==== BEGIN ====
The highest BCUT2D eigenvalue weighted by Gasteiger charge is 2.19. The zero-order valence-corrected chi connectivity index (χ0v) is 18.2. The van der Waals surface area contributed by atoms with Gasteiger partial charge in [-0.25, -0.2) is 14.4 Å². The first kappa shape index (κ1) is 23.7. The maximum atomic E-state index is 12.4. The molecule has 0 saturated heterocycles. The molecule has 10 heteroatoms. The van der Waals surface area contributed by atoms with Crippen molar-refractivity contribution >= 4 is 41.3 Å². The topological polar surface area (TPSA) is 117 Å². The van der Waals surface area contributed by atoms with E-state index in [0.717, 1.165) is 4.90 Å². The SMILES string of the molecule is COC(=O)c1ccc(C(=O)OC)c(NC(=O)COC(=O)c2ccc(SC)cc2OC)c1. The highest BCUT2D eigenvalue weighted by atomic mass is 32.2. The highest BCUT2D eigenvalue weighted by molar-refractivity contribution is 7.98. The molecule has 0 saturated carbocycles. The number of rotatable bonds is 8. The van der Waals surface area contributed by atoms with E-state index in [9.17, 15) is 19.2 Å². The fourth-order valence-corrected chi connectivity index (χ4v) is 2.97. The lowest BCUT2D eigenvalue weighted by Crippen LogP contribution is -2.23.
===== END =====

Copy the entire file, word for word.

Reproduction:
The highest BCUT2D eigenvalue weighted by Gasteiger charge is 2.19. The zero-order valence-corrected chi connectivity index (χ0v) is 18.2. The van der Waals surface area contributed by atoms with Gasteiger partial charge in [-0.25, -0.2) is 14.4 Å². The first kappa shape index (κ1) is 23.7. The maximum atomic E-state index is 12.4. The molecule has 0 saturated heterocycles. The molecule has 10 heteroatoms. The van der Waals surface area contributed by atoms with Crippen molar-refractivity contribution >= 4 is 41.3 Å². The topological polar surface area (TPSA) is 117 Å². The van der Waals surface area contributed by atoms with E-state index in [0.717, 1.165) is 4.90 Å². The SMILES string of the molecule is COC(=O)c1ccc(C(=O)OC)c(NC(=O)COC(=O)c2ccc(SC)cc2OC)c1. The highest BCUT2D eigenvalue weighted by atomic mass is 32.2. The highest BCUT2D eigenvalue weighted by molar-refractivity contribution is 7.98. The molecule has 0 saturated carbocycles. The number of rotatable bonds is 8. The van der Waals surface area contributed by atoms with E-state index in [9.17, 15) is 19.2 Å². The fourth-order valence-corrected chi connectivity index (χ4v) is 2.97. The lowest BCUT2D eigenvalue weighted by Crippen LogP contribution is -2.23.